Vegetarianism for a Long Life?

By Rylee Price, Samantha Schilling, and Laura Wild; edited by Tara Talebi-Talghian

You may know people who are vegetarians and, at one time or another, have tried to convince you to try it out. They talk about ethical reasons and the environmental benefits of vegetarianism—but what about the health benefits? Is it actually a better option for a long and healthy life? Well, it turns out that the evidence is a bit unclear. Let us explain:

The benefits of eating more fruits and vegetables may be obvious, but because a vegetarian diet excludes protein from animal meat, some worry that certain nutrients (like protein) may be lacking. But vegetarian diets are high in plant-based proteins and low in fats, and this may compensate for the lack of animal protein and be quite healthy (if done properly). Still, it’s unclear how such diets may affect health in the long run, partly because it’s impossible for researchers to follow people over their entire lives. One way that scientists approach this problem is to follow a group of people over a shorter time (10 years for example), record what happens to people during that time, and see if those eating a vegetarian diet are more or less likely to develop any diseases (or even die). The technical term for this is calculating the “mortality risk” associated with a diet or behavior over time. So, one good question might be: Does eating a vegetarian diet actually decrease mortality risk? 

First, What Is Vegetarianism?
Before we start talking about science and mortality risk, let’s review the basics of vegetarianism. There are different kinds of vegetarianism (summarized in the figure below). The most restrictive type is veganism, which excludes all animal products. Less restrictive types of vegetarianism are lacto-ovo, lacto-, and ovo-vegetarianism. These diets all exclude animal meat, but they differ in their inclusion of eggs and dairy. Lacto-ovo includes both eggs and dairy, ovo- includes eggs but excludes dairy, and lacto- includes dairy but excludes eggs. From here on out, we’ll use the term “vegetarianism” to refer to lacto-ovo vegetarianism unless otherwise specified, as this type of vegetarianism is most commonly studied.

A Look at the Evidence
To see what the evidence says about vegetarianism and mortality risk, we systematically looked through scientific studies on the topic (for more details, see “Research Methods” at the end of this article). We found nine studies on the topic, and as you can see from the Table below, most of these found mixed results. All of the studies we looked at were cohort studies, which followed groups of people (vegetarians and nonvegetarians) for a specific amount of time. (Remember, it’s impossible to really follow people over their entire lifespan.)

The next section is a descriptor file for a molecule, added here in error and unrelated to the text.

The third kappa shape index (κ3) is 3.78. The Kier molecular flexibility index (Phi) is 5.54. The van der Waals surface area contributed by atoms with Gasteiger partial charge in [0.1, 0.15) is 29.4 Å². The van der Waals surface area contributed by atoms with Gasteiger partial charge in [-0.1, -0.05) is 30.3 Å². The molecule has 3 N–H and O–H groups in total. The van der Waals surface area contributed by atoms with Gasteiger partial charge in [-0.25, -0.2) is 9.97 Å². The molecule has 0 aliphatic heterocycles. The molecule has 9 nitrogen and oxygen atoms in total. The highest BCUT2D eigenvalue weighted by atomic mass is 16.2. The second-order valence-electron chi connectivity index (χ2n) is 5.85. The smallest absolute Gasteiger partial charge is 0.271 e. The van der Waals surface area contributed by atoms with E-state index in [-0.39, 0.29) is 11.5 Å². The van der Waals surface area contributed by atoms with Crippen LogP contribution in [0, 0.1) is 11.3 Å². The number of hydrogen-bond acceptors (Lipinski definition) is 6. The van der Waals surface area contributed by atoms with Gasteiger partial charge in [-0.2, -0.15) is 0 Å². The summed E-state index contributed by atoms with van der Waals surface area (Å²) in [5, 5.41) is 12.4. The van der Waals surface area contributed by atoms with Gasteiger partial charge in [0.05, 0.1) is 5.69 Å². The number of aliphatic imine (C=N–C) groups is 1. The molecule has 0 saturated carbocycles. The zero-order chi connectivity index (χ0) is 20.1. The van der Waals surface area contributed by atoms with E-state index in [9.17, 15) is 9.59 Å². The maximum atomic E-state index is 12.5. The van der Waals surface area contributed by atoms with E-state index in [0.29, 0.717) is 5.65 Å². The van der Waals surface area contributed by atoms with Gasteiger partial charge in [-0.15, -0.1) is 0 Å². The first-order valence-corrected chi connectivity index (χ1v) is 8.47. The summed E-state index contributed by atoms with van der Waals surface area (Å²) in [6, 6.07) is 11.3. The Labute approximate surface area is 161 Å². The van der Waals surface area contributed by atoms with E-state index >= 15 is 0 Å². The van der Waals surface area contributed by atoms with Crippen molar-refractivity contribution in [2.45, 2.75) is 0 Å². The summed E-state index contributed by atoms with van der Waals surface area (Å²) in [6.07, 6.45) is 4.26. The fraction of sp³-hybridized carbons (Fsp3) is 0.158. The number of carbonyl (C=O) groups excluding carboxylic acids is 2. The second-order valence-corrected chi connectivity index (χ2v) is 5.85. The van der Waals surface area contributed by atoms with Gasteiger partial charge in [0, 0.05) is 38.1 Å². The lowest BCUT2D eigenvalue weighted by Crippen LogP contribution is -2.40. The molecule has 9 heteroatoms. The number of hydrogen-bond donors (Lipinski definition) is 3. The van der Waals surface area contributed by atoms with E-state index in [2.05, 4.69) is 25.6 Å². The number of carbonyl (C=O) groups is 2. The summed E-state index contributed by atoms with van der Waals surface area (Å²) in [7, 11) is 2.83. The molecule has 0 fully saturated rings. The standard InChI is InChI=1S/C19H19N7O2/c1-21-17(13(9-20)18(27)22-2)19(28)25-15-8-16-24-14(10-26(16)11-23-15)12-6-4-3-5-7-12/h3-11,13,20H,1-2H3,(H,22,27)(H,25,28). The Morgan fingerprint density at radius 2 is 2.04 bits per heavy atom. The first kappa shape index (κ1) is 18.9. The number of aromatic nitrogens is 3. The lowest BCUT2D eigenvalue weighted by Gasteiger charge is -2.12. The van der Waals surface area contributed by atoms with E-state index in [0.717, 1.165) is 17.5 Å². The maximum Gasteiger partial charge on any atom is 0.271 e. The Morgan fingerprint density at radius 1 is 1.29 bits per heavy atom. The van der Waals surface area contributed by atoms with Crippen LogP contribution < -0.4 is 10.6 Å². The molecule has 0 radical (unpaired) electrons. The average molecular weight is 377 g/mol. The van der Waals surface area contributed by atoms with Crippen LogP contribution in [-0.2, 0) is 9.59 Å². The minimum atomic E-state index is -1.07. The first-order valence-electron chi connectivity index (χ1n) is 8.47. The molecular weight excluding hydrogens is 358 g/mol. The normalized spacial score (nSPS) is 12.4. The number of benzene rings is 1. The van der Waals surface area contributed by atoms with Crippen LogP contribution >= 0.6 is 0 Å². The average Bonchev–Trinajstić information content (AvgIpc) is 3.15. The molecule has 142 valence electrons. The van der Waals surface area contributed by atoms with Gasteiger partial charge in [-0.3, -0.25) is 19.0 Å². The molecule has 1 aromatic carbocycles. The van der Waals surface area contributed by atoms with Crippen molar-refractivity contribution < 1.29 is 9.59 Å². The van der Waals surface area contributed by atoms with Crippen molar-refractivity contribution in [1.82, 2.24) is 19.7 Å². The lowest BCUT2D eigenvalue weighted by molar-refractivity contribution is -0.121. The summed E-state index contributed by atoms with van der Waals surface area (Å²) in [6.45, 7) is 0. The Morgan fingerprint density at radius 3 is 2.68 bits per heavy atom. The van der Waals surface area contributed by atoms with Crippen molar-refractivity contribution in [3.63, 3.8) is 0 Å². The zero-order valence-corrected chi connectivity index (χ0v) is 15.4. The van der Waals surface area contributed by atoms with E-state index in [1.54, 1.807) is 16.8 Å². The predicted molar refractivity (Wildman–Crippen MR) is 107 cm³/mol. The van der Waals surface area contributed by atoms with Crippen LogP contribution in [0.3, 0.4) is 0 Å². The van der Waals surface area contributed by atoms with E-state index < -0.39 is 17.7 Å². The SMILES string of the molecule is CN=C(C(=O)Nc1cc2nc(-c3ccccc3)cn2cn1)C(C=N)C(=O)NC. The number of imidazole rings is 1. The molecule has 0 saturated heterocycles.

Of these nine studies, two found that vegetarianism reduced all-cause mortality (risk of dying from any cause) (1, 2), whereas the other seven showed no relationship (3-9). However, even among the studies that showed no impact on all-cause mortality, two studies showed that vegetarianism reduced the risk of dying from specific causes (a.k.a. “cause-specific mortality”), such as cardiovascular disease, respiratory disease, or cancer. Strangely, one study actually found that vegetarianism increased cause-specific mortality (3), but not by much.

Mixed Evidence—What Does it Mean?
To zero in on the impacts of a vegetarian diet on mortality, we took a closer look at the individual studies listed above. Remember, some showed that a vegetarian diet reduced the risk of all-cause and cause-specific mortality (1, 2), whereas others showed no change. Here are a few key examples:

Yay to Vegetarianism?
Scientists in California conducted an observational cohort study on 73,308 Seventh-day Adventists and classified these people as either nonvegetarian, semi-vegetarian, pesco-vegetarian, lacto-ovo vegetarian, or vegan (1). The researchers followed this cohort for six years and found that the vegetarian groups had 9% lower all-cause mortality risk and suffered less frequently from cause-specific mortality compared to nonvegetarian group. Interestingly, this study found that a vegetarian-style diet had a larger benefit for men than women, so it’s not clear that this would apply to everyone.

Another similar study showed that a vegetarian diet reduces risk factors for ischemic heart disease and all-cancers (2). Here, researchers in the UK followed 6115 non-meat eaters (most of whom were lacto-ovo vegetarians, but some of whom ate fish) and a group of 5015 meat eaters for 12 years. They found that non-meat eaters had a 20% lower all-cause mortality rate. However, when researchers accounted for smoking and lifestyle habits, this advantage was less common. Still, non-meat eaters had a 39% lower risk of mortality from cancer and 45% lower cardiovascular disease risk.